HOW DID YOU GET INTO A STRATEGIC FUTURE THINKING TYPE ROLE?
I think I have always been doing it but not consciously. From my early days in journalism, I would arrive somewhere, see how things were being done and then I would analyse the process. My initial thought would not be ‘how can I master this process’, it would be ‘how can I make it better, how can I figure out a way of doing things that is better’ and hence create more time to do other stuff, like drink, or generate better output. And I had some success with that. I never just did the job I was paid todo - I figured out how to do that job better. And then, as I moved up the ranks, it became less about ops and process and more about strategy. I would see a strategy in the organisation that I was part of and I would think - ‘how can I make that better, how can I bend it, how can I reshape it?’. And it became an almost habitual behaviour.
The further I went along my journey, the more interesting people I met and every time I met someone who was a change agent, a strategic thinker - or somebody who would break things, or took a different perspective to get a different solution - I would talk to them and work out how they modelled their thinking so it was applicable and portable. I would spend as much time as I could listening and I then assembled those conversations and that became how I developed strategies in my own mind to envisage a better path to wherever I needed to get to.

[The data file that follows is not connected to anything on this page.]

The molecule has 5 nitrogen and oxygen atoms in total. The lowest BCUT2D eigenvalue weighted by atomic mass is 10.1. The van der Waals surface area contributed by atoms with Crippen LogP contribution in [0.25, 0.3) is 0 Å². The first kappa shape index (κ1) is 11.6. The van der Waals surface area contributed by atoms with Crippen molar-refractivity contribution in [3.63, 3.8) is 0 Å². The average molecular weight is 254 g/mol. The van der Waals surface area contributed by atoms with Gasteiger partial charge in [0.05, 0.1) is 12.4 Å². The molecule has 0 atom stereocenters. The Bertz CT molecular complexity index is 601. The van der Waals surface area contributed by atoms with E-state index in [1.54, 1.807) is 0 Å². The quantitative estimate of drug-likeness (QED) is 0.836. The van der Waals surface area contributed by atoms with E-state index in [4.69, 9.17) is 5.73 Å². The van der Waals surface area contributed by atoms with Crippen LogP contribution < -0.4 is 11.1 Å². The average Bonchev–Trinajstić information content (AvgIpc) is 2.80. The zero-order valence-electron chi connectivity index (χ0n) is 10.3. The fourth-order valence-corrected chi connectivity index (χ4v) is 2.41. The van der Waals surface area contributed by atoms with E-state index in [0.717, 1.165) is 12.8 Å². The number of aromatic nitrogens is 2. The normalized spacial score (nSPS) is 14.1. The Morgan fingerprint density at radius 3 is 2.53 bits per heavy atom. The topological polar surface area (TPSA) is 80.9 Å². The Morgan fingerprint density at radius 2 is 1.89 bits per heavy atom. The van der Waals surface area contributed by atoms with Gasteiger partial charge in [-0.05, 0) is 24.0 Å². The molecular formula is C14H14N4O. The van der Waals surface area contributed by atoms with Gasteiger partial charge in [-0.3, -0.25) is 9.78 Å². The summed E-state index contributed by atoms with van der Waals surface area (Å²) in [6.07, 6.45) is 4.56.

IT FEELS LIKE THAT IS A STARTING POINT TO DEFINING WHAT A ‘FUTURE THINKER’ IS - SOMEONE WHO BEGINS NOT BY USING WHAT HAS ALREADY BEEN DONE, BUT BY RETHINKING HOW IT CAN BE DONE.
Ultimately it wasn’t about how to get more out of things - incremental improvement - but how to drive step change. And technology helps with this. It dramatically increases the headroom for growth.
Today and in the future it is technology that will make big step changes possible. Before the digital revolution business was for a long time all about incremental improvement. Optimisation. But there has been a dramatic increase in the headroom for growth - 5-10% uplift is failure now. We expect more. And new markets emerge because of tech.
HOW WOULD YOU DEFINE FUTURE THINKING AS OPPOSED TO ANY OTHER TYPE OF THINKING IN THE ORGANISATIONS YOU HAVE WORKED IN?
I would hesitate to try and define it, but I view it as the ability to see a broader vista. To connect lots and lots of data points and inputs in order to see further and see wider. You can’t think beyond the inputs you have other than through imagination - and that is creativity and there is a place for that in the mix. But ultimately in order to think strategically you have to be able to make those connections, whether across disciplines, across functions or across business units.
HOW DO YOU MAKE A STEP CHANGE THEN IF YOU ONLY RELY ON ANALYSIS OF CURRENT DATA?
That is where creativity comes in. You have lots of data and you have done lots of analysis - and then, to go beyond the data, you need to add the secret sauce which is imagination. This is probably driven by the ‘ambient’ data you have ingested - the books you’ve read, the people you’ve met, the things you’ve heard. Your ability to project these forwards in a creative way is essential - otherwise you are not inventing, you simply are repackaging and assembling.